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Fullscreen (aspect ratio)

From Wikipedia, the free encyclopedia

The aspect ratio of 4:3

Fullscreen (or full screen) refers to the 4:3 (1.3:1) aspect ratio of early standard television screens and computer monitors.[1] Widescreen ratios started to become more popular in the 1990s and 2000s.

Film originally created in the 4:3 aspect ratio does not need to be altered for full-screen release. In contrast, other aspect ratios can be converted to full screen using techniques such as pan and scan, open matte or reframing. In pan and scan, the 4:3 image is extracted from within the original frame by cropping the sides of the film. In open matte, the 4:3 image is extracted from parts of the original negative which were shot but not intended to be used for the theatrical release. In reframing, elements within the image are repositioned. Reframing is used for entirely CG movies, where the elements can be easily moved.[2][3]

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Full-screen aspect ratios in standard television have been in use since the invention of moving picture cameras. Early computer monitors employed the same aspect ratio. The aspect ratio 4:3 was used for 35 mm films in the silent era. It is also very close to the 1.375:1 Academy ratio, defined by the Academy of Motion Picture Arts and Sciences as a standard after the advent of optical sound-on-film. By having TV match this aspect ratio, movies originally photographed on 35 mm film could be satisfactorily viewed on TV in the early days of television (i.e. the 1940s and the 1950s). When cinema attendance dropped, Hollywood created widescreen aspect ratios (such as 1.85:1) in order to differentiate the film industry from TV.[4] However, at the start of the 21st century, broadcasters worldwide began phasing out the 4:3 standard entirely and manufacturers started to favor the 16:9 aspect ratio for modern high-definition television sets, broadcast cameras and computer monitors.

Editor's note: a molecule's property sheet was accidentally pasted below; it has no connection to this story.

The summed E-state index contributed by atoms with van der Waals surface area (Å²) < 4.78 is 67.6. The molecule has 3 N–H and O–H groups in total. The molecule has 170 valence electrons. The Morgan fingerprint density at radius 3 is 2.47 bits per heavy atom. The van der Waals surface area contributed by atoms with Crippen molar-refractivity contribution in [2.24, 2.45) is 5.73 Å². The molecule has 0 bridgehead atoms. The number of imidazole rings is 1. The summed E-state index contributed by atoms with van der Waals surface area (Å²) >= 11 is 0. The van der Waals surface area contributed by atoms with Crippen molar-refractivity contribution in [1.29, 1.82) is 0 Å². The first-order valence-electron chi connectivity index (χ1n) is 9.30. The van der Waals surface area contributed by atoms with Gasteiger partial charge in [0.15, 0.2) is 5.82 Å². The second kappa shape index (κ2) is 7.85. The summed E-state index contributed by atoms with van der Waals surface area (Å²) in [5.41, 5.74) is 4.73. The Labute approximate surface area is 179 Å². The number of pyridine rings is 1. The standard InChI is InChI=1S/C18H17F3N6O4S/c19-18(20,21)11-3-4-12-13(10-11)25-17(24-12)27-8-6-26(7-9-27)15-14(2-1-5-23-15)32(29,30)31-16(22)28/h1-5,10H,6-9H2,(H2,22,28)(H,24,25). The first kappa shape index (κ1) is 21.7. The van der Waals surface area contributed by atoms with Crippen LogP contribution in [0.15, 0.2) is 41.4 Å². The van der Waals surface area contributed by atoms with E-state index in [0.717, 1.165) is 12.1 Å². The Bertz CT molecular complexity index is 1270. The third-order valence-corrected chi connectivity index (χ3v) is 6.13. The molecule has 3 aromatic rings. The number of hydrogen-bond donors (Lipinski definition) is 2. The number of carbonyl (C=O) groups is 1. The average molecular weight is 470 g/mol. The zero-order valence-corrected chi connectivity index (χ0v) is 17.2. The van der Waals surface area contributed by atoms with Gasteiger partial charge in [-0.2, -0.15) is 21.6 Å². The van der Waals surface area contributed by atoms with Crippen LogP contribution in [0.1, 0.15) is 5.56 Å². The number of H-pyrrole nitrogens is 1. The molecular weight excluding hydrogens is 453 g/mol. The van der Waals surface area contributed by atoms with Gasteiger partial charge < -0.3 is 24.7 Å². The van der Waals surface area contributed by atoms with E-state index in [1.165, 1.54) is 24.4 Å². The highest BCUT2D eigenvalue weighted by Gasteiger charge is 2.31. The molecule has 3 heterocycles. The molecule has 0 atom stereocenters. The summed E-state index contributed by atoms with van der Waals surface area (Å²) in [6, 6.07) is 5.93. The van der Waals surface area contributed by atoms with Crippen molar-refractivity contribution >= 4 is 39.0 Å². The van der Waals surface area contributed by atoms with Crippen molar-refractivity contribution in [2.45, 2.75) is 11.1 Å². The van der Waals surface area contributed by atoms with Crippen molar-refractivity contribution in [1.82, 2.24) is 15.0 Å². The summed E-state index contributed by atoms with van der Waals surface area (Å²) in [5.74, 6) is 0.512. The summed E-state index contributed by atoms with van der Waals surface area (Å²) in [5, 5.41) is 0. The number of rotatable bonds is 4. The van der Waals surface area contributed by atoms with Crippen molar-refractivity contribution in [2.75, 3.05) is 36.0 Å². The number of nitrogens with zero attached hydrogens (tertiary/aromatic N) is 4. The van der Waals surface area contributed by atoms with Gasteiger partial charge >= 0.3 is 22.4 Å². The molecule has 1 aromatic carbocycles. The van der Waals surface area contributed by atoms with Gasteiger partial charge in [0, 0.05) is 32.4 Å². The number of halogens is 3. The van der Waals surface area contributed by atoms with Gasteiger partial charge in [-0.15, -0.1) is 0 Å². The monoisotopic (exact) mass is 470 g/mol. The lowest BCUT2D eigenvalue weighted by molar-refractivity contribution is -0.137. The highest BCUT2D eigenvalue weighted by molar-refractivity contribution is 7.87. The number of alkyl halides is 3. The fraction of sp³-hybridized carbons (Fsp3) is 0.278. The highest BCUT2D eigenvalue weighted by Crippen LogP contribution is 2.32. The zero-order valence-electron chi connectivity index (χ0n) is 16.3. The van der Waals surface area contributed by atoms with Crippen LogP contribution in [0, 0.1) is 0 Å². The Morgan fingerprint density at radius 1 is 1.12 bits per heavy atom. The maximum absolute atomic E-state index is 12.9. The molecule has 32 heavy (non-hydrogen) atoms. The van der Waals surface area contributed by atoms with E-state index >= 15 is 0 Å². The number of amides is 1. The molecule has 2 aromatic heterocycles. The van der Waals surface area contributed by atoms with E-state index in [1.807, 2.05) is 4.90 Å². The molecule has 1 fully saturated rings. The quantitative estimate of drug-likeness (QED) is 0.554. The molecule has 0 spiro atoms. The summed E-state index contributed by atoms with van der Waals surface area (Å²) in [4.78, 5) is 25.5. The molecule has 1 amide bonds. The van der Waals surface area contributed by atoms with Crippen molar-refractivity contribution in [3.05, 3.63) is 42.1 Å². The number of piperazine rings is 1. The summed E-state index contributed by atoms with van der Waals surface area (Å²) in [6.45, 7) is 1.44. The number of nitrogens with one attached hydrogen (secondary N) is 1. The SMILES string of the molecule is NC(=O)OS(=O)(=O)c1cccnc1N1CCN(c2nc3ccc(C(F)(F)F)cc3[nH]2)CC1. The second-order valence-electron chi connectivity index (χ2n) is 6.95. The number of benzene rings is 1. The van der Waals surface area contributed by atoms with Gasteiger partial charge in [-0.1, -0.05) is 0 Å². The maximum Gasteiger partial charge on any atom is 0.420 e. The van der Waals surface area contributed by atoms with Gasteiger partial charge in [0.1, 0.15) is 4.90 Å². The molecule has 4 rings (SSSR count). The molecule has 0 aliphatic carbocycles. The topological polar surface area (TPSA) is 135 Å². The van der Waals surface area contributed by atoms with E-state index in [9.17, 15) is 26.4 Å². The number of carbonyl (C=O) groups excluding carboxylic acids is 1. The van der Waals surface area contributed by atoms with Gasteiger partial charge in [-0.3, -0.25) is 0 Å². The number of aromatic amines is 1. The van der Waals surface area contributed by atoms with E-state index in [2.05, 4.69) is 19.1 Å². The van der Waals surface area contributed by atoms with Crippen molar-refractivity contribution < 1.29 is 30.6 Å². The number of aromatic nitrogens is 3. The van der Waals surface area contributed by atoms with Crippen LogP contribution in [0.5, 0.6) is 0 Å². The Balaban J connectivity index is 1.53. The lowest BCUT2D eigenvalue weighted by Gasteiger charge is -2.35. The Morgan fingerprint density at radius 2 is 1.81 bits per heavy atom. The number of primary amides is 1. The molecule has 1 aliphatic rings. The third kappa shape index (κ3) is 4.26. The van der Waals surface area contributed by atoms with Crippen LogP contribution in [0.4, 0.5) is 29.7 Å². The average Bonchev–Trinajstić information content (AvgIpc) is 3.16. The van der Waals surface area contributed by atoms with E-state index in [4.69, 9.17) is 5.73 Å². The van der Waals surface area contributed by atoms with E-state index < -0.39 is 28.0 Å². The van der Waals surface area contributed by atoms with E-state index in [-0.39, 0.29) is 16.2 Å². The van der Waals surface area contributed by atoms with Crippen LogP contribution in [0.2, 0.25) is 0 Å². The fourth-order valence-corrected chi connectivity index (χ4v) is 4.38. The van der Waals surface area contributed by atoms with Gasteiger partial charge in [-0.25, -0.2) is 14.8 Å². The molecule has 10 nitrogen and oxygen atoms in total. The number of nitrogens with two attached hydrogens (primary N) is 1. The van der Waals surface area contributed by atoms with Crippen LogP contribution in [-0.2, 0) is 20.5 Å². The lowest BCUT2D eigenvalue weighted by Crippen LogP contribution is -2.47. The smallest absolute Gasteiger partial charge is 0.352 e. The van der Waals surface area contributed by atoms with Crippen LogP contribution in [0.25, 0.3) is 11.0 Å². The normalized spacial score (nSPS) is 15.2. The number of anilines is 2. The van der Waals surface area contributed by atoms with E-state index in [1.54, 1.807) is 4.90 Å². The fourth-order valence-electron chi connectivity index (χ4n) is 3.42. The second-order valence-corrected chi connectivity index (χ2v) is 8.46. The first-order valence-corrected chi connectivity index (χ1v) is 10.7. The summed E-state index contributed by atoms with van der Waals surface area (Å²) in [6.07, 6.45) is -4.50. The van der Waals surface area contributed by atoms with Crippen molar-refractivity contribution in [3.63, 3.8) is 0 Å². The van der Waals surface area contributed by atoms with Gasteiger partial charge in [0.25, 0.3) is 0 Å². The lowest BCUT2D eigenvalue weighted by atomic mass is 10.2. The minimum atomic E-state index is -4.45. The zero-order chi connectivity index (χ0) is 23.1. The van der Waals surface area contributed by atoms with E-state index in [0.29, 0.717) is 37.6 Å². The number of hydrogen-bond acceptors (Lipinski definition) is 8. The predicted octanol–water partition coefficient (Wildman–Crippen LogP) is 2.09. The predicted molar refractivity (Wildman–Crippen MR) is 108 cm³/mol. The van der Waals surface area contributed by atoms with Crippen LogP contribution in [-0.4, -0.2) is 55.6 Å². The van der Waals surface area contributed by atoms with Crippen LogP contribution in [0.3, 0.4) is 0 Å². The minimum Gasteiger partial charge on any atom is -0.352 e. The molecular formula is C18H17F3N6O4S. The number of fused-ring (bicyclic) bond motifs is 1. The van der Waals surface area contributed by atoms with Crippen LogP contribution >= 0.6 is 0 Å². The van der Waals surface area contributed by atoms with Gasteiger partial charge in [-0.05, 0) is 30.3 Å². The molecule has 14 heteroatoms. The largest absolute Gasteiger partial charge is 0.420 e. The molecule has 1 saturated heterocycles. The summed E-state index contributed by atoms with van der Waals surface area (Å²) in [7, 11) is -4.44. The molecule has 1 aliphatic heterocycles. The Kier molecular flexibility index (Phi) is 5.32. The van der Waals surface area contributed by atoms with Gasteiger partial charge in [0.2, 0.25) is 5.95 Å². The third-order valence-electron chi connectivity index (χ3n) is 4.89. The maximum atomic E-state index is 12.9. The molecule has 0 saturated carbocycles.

See also


  1. ^ Jim Taylor; Mark R. Johnson; Charles G. Crawford (2006). DVD Demystified. McGraw Hill Professional. ISBN 978-0-07-142398-4.
  2. ^ Joey Lott; Robert Reinhardt (11 April 2006). Flash 8 ActionScript Bible. John Wiley & Sons. pp. 789–. ISBN 978-0-471-79271-0.
  3. ^ Chris Jones (20 June 2003). Guerilla Film Makers Movie Blueprint. A&C Black. pp. 517–. ISBN 978-0-8264-1453-3.
  4. ^ Pautz, Michelle C. (2017-12-29). Civil Servants on the Silver Screen: Hollywood's Depiction of Government and Bureaucrats. Lexington Books. p. 31. ISBN 978-1-4985-3913-5.
This page was last edited on 15 July 2023, at 03:49
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